Almost timely with the recent Secret Life of Pets movie, recent research studies say that dogs actually understand human speech much better than we thought.1 2
This is probably no secret to dog-owners and lovers out there though!
It is popularly assumed that what you say doesn’t matter as long as you say it nicely to your dog, and yes its ok to pour them with a hundred ‘I love you’s per day.
A recent research study by the Eötvös Loránd University in Budapest, Hungary, conducted an experiment where they hired around 13 dogs that live with families. The head of that research project, Attila Andics and his research mates said that the dogs were mostly border collies and golden retrievers.
The dogs were then trained to sit in an fMRI scanner (a machine used to study brain and neurological activity), without restrains and were free to leave if they wanted. A pre-recorded audio clip of the trainer’s voice was made, saying different phrases with different tones.
The trainer said some Hungarian phrases that were said by almost all dog owners for praising their dogs with a positive tone. In addition, she also said some neutral phrases, that have no significant meaning, in a neutral tone of voice.
So, in this manner, the trainer played with words and tonality, by saying the praise phrases in a neutral tone and the neutral phrases in a praising tone.
While the recordings were played, the researchers monitored the dog’s brain waves and found that the dogs brain activity processed words and voices in two different sections of the brain.
The praise words, made their left hemispheres show activity, but this cognitive reaction was irrespective of the tone used to say those words, because their right hemispheres registered the tone of the trainer’s voice. This manner of brain activity is similar to the ways humans process language and tonality.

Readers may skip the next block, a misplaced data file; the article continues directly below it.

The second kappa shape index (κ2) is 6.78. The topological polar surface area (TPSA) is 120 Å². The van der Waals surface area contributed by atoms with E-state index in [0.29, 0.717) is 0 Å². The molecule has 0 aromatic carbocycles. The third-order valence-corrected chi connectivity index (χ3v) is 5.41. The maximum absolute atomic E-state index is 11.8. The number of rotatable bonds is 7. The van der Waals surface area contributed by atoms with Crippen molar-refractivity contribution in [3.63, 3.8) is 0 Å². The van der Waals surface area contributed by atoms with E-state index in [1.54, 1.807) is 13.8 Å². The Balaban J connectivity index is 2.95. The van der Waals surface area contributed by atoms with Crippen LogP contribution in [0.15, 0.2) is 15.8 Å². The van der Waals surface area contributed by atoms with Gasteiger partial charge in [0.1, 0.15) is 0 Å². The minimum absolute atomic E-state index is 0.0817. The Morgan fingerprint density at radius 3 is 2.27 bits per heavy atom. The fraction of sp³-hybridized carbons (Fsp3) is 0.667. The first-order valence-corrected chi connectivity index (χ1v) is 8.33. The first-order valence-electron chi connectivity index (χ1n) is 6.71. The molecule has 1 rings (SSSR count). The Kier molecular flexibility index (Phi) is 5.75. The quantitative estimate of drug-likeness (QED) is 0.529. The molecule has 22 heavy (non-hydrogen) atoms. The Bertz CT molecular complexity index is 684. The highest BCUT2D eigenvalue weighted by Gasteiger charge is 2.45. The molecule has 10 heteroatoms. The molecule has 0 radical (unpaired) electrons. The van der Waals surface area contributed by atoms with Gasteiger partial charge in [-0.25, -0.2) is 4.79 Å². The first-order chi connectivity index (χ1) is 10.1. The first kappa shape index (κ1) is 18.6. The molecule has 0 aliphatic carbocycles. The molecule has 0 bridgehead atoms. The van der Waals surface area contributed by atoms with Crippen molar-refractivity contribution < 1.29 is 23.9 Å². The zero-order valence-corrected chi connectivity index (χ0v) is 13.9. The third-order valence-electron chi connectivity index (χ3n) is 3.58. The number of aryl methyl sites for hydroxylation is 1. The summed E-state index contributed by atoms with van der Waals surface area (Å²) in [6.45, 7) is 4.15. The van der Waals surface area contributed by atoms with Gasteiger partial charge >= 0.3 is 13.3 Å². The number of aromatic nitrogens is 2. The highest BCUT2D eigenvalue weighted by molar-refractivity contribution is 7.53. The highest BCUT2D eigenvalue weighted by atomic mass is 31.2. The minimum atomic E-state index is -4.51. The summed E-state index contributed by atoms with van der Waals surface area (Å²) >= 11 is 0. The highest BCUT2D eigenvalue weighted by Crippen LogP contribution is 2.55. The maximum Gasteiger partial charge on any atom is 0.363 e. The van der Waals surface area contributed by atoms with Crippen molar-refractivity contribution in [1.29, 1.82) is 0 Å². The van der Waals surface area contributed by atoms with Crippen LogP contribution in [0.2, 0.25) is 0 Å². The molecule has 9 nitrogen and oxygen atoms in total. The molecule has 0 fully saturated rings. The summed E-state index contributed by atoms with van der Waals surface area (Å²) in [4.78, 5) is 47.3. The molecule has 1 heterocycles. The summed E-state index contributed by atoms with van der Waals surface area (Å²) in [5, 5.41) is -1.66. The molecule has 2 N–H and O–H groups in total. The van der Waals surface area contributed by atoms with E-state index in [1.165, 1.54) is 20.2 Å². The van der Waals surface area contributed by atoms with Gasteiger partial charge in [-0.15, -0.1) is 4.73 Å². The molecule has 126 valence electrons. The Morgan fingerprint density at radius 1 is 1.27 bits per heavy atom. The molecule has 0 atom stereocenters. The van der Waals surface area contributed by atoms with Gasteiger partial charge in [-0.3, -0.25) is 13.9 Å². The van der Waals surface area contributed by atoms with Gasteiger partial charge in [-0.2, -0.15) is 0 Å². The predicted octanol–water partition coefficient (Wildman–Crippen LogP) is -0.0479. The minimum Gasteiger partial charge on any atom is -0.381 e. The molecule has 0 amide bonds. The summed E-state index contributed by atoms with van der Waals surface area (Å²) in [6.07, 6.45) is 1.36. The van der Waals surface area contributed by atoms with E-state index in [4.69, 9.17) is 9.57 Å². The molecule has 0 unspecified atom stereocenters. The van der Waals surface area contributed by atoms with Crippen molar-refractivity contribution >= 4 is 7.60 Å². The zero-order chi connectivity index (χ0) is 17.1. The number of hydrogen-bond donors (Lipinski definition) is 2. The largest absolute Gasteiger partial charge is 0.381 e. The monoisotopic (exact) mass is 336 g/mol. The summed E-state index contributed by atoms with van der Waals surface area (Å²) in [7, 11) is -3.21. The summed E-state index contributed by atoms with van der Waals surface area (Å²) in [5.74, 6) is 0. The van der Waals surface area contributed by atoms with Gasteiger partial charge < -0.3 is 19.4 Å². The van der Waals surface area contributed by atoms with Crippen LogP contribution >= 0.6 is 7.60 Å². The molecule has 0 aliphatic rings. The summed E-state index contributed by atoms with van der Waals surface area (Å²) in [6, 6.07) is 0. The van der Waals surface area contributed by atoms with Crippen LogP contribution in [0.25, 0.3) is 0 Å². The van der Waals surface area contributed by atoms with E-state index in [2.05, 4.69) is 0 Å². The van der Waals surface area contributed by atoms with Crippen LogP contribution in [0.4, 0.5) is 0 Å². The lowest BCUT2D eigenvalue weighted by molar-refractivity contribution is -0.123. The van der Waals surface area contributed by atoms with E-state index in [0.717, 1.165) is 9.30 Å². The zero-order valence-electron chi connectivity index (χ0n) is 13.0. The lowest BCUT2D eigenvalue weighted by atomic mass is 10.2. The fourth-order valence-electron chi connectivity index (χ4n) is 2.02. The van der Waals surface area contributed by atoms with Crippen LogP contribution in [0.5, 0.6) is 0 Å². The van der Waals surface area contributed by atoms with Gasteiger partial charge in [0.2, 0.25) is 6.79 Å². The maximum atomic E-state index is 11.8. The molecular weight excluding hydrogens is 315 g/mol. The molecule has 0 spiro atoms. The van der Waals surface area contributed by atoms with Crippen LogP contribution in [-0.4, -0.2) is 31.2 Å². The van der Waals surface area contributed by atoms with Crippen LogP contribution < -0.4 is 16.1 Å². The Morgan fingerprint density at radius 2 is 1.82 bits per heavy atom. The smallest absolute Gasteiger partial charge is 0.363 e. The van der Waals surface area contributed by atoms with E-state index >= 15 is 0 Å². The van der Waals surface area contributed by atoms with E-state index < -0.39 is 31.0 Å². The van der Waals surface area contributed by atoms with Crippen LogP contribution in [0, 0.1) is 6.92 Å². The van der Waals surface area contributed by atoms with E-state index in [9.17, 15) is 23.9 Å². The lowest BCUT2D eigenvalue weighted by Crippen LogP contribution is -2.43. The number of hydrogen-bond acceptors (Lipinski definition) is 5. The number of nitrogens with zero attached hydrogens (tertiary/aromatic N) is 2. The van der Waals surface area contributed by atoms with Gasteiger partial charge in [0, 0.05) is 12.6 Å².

Nevertheless, the voice still played an important role for the dogs, even if the words showed more brain activity. The dogs are habituated to hearing the praise words irrespective of the tone, however, it helps confirm conditioned associations in a part of their minds, called the ‘rewards center’.
This meant that the tone told their mind that they will be rewarded for the praise words spoken, with positive affection, attention or food.
So, although a nice praise guarantees reward, it works best if both words and tonality match. Dogs are clever enough to disassociate what we say and how we say it, only interpreting what we mean if they both carry the same wavelength, just as humans perceive.
This comes a long way from the experiment conducted by Nobel-prize winning, Russian physiologist and pioneer in the research for classical conditioning with dogs in the early 1900’s.
This, however, still does not confirm that dogs actually comprehend our vocabulary. So only time will tell if they will soon be sitting and listening to radio talk shows with us for some intellectual banter.
What it does tell us is that they can tell the difference between meaningful and meaningless words, and may even instinctively interpret our body language in association with words and tone.
Till then they know very well that some praise or affection equals positive outcomes, like a belly rub or that piece of ham in your sandwich.
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